AbstractBased on the zonal mass streamfunction, the mid-Holocene annual and seasonal changes in the tropical Pacific Walker circulation (PWC) are examined using numerical simulations from the Paleoclimate Modelling Intercomparison Project Phases 2 and 3. Compared to the preindustrial period, the annual mean of the PWC intensity strengthened (with an average increase of 0.26 × 1014 kg2 m−2 s−1 or 5%), and both the western edge and center of the PWC cell shifted westward (by an average of 4° and 3°, respectively) in the majority of the 29 models used for analysis during the mid-Holocene. Those changes were closely related to an overall increase in the equatorial Indo-Pacific east–west sea level pressure difference and low-level trade winds over the equatorial Pacific. Annual mean PWC changes come mainly from boreal warm seasons. In response to the mid-Holocene orbital forcing, Asian and North African monsoon rainfall was strengthened due to large-scale surface warming in the Northern Hemisphere in boreal warm seasons, which led to an intensified large-scale thermally direct east–west circulation, resulting in the enhancement and westward shift of the tropical PWC. The opposite occurred during the mid-Holocene boreal cold seasons. Taken together, the change in the monsoon rainfall over the key tropical regions of Asia and North Africa and associated large-scale east–west circulation, rather than the equatorial Pacific SST change pattern, played a key role in affecting the mid-Holocene PWC strength.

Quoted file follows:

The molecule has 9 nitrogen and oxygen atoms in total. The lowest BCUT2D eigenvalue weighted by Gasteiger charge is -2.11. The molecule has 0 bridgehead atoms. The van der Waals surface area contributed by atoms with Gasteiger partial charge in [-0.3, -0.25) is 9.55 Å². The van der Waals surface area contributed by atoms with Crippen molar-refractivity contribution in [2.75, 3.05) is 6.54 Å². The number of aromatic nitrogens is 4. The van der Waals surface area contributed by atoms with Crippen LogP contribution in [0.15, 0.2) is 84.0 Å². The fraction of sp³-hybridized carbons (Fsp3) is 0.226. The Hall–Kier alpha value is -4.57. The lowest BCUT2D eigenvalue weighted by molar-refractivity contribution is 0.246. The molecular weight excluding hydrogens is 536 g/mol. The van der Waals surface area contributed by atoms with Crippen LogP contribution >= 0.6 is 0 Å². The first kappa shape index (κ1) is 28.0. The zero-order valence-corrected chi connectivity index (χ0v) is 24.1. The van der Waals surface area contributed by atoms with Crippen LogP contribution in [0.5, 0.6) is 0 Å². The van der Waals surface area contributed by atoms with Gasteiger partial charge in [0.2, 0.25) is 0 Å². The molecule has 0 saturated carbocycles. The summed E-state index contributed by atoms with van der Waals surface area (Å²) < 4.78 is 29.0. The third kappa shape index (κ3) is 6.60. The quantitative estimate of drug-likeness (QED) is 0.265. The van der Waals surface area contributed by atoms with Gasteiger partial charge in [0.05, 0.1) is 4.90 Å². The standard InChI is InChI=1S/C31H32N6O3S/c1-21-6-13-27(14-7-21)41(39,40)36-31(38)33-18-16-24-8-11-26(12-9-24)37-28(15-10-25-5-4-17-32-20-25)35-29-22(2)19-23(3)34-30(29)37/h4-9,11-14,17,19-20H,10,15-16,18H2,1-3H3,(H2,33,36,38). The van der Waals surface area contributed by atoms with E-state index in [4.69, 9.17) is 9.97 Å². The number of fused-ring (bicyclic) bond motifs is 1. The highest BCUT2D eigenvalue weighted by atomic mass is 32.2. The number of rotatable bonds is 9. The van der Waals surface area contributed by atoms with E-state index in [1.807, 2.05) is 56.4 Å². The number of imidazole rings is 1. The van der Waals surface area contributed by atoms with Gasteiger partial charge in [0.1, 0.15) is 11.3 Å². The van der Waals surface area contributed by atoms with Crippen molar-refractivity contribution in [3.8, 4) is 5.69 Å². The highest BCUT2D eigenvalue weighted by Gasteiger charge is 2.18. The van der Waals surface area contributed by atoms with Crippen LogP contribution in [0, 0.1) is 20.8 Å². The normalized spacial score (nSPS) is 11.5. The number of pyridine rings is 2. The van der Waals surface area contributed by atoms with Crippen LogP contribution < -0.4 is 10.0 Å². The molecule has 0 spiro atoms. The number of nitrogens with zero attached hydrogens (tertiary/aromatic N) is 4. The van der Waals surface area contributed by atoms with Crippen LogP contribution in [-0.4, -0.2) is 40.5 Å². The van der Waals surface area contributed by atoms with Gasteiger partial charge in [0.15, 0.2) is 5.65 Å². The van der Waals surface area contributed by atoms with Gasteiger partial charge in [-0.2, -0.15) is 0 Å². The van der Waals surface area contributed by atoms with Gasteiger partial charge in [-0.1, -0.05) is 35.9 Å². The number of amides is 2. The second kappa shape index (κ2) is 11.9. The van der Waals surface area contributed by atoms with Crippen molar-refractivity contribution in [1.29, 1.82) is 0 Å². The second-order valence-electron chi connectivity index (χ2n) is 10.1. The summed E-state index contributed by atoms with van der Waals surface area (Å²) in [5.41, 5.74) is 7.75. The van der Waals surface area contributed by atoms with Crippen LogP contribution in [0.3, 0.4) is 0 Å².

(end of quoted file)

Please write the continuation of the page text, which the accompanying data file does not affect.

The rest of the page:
Journal of Climate – American Meteorological Society
Published: Mar 14, 2018
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